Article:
According to sources from Engadget, Samsung's headset will have users plug their phone directly into the headset, allowing their phone's camera to provide a video feed to the outside world.
Last week, a rumor emerged that phone developer Samsung was working on its own virtual reality headset. Just earlier today, Engadget reported that the device is indeed being developed, and that Samsung is working alongside none other than Oculus on the final product.
Engadget reported that they spoke with sources close to both companies who are currently using the headset on Samsung Galaxy S4 phones. The sources said the headset, while still a work in progress, is "a shockingly good experience."
Samsung's headset will apparently have users plug their phone directly into the device to use as a screen. The phone will plug in through a port such as a micro-USB. The headset is said to have, at the very least, an accelerometer, so any motion-tracking will be off-loaded from the phone.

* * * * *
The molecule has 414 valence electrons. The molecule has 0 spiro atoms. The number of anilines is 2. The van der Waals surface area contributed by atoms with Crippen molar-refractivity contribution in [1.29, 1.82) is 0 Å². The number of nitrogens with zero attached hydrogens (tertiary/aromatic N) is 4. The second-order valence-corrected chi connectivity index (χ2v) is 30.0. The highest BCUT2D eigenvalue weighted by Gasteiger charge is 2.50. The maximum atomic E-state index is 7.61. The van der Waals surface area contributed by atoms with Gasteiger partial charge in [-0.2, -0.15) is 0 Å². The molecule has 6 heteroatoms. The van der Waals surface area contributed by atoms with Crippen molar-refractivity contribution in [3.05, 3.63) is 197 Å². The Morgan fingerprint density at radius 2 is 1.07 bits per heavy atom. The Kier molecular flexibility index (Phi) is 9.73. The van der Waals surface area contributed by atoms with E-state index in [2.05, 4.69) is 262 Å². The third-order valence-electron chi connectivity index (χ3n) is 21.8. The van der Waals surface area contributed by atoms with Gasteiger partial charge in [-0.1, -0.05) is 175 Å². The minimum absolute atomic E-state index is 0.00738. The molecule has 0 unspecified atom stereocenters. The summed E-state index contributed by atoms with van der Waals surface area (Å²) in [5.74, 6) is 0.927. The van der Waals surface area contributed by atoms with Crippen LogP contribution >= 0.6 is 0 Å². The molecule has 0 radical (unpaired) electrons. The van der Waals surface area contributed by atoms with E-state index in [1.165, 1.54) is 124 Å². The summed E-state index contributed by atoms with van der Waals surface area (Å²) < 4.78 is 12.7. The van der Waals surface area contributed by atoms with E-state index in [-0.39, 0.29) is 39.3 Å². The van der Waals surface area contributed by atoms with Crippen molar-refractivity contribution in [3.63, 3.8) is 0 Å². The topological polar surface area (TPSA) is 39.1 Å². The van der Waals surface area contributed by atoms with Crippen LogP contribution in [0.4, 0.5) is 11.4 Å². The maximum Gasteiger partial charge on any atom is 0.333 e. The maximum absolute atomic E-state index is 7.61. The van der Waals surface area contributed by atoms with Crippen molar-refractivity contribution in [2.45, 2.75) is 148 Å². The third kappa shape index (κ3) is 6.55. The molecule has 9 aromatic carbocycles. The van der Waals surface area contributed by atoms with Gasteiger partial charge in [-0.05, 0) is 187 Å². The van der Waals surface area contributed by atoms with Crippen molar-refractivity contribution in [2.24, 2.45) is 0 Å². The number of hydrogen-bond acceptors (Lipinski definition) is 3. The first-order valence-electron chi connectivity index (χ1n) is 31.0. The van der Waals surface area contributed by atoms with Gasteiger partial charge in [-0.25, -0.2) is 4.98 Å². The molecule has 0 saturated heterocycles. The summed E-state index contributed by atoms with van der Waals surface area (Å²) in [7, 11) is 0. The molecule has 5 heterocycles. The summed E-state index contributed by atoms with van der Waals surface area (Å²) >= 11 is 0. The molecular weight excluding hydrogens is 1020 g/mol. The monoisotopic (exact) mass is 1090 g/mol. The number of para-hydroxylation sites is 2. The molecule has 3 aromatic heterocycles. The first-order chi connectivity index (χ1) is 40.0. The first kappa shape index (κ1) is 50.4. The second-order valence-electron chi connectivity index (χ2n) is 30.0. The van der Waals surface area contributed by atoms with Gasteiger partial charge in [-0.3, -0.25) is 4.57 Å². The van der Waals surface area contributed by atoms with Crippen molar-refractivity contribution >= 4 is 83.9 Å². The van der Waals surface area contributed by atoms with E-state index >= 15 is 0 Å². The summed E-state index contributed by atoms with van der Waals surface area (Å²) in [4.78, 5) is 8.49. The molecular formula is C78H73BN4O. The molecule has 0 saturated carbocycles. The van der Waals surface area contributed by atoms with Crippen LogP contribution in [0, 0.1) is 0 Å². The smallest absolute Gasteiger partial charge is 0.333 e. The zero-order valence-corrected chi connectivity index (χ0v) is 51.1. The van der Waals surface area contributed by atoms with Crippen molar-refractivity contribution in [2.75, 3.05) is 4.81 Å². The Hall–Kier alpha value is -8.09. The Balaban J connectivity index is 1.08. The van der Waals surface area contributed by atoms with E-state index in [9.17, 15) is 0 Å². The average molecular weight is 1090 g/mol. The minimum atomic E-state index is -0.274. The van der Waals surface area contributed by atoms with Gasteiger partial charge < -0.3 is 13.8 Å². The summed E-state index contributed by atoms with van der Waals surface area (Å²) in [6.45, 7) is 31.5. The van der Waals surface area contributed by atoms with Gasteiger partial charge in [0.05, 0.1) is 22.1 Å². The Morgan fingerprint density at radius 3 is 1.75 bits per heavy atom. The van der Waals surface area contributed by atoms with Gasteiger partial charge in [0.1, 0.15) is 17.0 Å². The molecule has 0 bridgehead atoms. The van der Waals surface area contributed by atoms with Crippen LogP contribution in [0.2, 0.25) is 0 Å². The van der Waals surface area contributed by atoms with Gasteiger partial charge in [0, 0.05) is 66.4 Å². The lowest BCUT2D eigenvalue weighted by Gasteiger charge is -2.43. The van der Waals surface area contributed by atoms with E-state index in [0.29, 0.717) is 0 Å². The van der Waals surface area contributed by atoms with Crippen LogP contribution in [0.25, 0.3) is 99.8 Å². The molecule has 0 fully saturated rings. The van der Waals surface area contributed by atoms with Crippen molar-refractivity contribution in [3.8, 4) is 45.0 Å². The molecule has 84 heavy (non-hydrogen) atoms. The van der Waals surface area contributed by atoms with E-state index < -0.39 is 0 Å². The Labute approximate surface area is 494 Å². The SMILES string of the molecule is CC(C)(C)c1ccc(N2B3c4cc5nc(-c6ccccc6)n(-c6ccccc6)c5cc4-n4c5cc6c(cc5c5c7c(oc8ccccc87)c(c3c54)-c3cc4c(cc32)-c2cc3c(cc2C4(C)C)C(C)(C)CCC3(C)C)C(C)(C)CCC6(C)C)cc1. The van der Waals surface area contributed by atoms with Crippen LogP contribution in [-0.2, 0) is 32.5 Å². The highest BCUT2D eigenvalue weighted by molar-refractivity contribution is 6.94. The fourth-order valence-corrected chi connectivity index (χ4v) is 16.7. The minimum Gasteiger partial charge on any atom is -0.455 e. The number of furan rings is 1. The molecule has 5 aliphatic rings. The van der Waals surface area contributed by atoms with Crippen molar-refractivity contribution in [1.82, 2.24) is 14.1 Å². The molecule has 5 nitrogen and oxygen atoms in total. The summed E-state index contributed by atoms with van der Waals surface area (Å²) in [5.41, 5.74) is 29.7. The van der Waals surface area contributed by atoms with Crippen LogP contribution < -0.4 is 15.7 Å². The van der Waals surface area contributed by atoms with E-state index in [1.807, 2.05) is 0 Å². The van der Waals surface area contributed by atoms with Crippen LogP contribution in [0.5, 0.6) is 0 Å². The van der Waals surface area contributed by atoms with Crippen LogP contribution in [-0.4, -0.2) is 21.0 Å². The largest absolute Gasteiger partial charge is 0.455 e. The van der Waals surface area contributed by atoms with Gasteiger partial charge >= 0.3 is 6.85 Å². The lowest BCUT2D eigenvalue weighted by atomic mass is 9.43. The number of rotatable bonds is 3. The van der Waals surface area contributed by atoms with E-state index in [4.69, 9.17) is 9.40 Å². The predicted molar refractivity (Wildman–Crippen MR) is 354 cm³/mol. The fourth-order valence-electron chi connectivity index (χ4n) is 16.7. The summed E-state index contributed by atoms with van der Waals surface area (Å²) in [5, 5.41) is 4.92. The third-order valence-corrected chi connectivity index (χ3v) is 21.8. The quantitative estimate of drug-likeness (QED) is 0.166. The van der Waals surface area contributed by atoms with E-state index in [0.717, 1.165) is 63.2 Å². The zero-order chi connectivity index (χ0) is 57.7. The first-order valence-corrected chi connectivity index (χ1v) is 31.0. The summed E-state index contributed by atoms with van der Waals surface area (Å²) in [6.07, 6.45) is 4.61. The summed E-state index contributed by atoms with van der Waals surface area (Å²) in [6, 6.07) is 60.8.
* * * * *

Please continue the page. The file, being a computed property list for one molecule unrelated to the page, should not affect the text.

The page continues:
While strapping a phone directly to your face may sound a bit silly, Engadget's sources state that that there is at least one practical purpose as the phone's rear-facing camera will allow the headset to provide a video feed to the outside world.
The deal between the two companies is apparently built around a technology swap. Oculus is creating the software for the device, while Samsung is handling the hardware. Under an agreement between the two companies, Oculus will get early access to Samsung's next-gen OLED screens, which the company needs for the final version of its VR headset, while Samsung gets early access to Oculus' mobile software developer kit and helps develop user interface software.
The advantage to Samsung, according to Engadget, is that it gets to be first to the market with a VR headset without having to invest the same time and money that competitors like Oculus and Sony are.
While the machine is capable of playing games, Samsung apparently is looking to market their headset as a more general market media device, which sets it apart from the gaming-centered Oculus.
Facebook and Oculus declined to comment for Engadget's story.
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